Paul was a commercial artist in Chicago in the era before computers, back when being a designer still involved ink-stained fingers and drawing pictures. The unpredictable tornado of life spun him out of the Mad Men scene and hurled him into a second career in law enforcement. Eventually the twister sucked him out of his police car and dropped him at Costco.
Costco is where our paths crossed. I was a zero who desperately wanted my first design job. Paul was the most interesting man in the world. Together we were the inventory auditors at a retail warehouse club in a Denver suburb.
Before sunrise my design mentor and I would walk the cavernous aisles with our clipboards counting things. It sounds incredibly dull, but think about what an amazing opportunity that is for a design student.
I had unlimited access to thousands of products that contained the fingerprints of designers from all over the world. By pure coincidence, I was able to study this design archive daily with the 1-on-1 guidance of a veteran of the design industry.
When we weren’t counting cans of corn, Paul would pick a product off the shelf and quiz me. What were the merits of the design? Why did some packaging feel premium and others generic? Was this an artifact of artistic integrity, or the thoughtless output of a designer drone? He gave me a second education.
Forget the design magazines, the award shows, the logo books, and the compilations of design porn. That’s not real. If you want to study design get a job at a big box store. Work the night shift when it is quiet and your time isn’t scrutinized by an ambitious manager. Spend your time studying the products. As consumers we buzz past this stuff but rarely meditate on it. But this is the where a real understanding of design is formed, not on Dribbble.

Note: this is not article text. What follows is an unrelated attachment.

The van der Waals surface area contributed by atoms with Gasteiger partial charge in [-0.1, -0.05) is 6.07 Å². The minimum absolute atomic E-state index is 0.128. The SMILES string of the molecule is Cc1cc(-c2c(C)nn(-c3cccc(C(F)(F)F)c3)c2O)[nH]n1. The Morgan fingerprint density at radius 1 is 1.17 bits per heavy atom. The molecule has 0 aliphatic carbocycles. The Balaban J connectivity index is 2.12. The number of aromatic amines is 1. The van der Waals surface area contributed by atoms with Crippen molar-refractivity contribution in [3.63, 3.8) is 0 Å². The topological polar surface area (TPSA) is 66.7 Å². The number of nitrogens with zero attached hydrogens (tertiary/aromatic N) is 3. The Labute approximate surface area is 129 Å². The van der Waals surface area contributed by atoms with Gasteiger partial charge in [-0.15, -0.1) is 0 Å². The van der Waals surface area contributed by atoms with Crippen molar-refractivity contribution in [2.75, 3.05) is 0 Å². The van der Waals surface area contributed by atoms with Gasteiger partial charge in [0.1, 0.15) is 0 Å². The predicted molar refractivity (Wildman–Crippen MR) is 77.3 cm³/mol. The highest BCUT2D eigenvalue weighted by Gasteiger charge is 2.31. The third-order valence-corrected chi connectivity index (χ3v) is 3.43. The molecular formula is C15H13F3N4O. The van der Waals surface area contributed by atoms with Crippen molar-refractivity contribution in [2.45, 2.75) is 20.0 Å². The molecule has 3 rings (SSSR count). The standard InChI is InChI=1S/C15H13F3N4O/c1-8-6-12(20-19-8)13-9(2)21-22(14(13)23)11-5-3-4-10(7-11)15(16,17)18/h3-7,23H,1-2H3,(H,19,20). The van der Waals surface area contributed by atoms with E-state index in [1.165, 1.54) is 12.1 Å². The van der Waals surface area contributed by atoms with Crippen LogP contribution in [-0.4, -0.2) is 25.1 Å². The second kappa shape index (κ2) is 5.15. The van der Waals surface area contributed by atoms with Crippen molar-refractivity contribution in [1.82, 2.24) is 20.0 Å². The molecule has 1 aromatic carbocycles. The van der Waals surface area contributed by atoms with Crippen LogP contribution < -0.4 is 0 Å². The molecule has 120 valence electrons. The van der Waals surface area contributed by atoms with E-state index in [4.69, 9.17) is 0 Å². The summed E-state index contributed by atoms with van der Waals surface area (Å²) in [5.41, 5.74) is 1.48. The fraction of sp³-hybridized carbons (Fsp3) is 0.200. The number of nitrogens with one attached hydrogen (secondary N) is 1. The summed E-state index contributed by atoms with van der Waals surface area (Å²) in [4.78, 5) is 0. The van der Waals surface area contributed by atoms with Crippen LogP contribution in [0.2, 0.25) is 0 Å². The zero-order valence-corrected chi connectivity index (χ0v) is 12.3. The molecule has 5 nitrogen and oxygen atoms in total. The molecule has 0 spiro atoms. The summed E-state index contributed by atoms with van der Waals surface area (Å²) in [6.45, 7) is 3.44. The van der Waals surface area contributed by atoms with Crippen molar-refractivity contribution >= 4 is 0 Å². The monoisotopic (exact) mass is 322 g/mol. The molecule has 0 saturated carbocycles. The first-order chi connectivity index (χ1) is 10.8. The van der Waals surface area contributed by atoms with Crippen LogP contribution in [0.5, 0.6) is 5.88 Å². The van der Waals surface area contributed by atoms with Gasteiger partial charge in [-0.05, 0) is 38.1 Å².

Paul and I loved to study logos. Occasionally we would find a collection of logos all grouped together on a box, NASCAR-style. We debated the merits of each mark as if it was an entry in a competition where we were respected judges. After careful debate we awarded the logo with the industry’s most prestigious honor. Congratulations, some nobody warehouse worker somewhere thinks your logo is hot snot.
When we weren’t on the floor counting product, Paul and I were doing paperwork. Paul used every trivial form as a chance to practice his immaculate penmanship.
The contrast between terribly designed forms and his beautiful handwriting and carefully chosen words was stunning. When a worker completes a menial task with craftsmanship like this, the dissonance is uncomfortable. Paul loved to toy with this social norm. When he handed his manager routine inventory correction papers, they were beautiful.
He was daring his boss to scold him for caring. He wanted them to criticize him for putting too much effort into the common tasks.
If you are asked to do a sub-human job and you pour your humanity into it, your boss is caught in a lie. He is forced to acknowledge both the dehumanizing request he is making as well as the poetry represented in your work. Either that, or you get fired for being obstinate. Paul walked that fine line and I watched in awe.
Paul knew something I didn’t. It doesn’t matter where you work, Costco, Pentagram, or the police. Every task you complete has the potential to be a creative contribution that makes things better. Design isn’t something a handful of specialists do in a pristine vacuum isolated from the commoners. We can choose to either do our work with integrity, or we can take shortcuts.
In hindsight it is easy to recognize how lucky I was to have a design mentor before I even had a design job. Of course at the time, I hated my job. Costco seemed world’s away from my design ambitions. When I finally landed a graphic design job I was ecstatic. I worked my last two weeks, cut the going-away cake, and said goodbye to Paul. Little did I know the zombie apocalypse I was about to enter…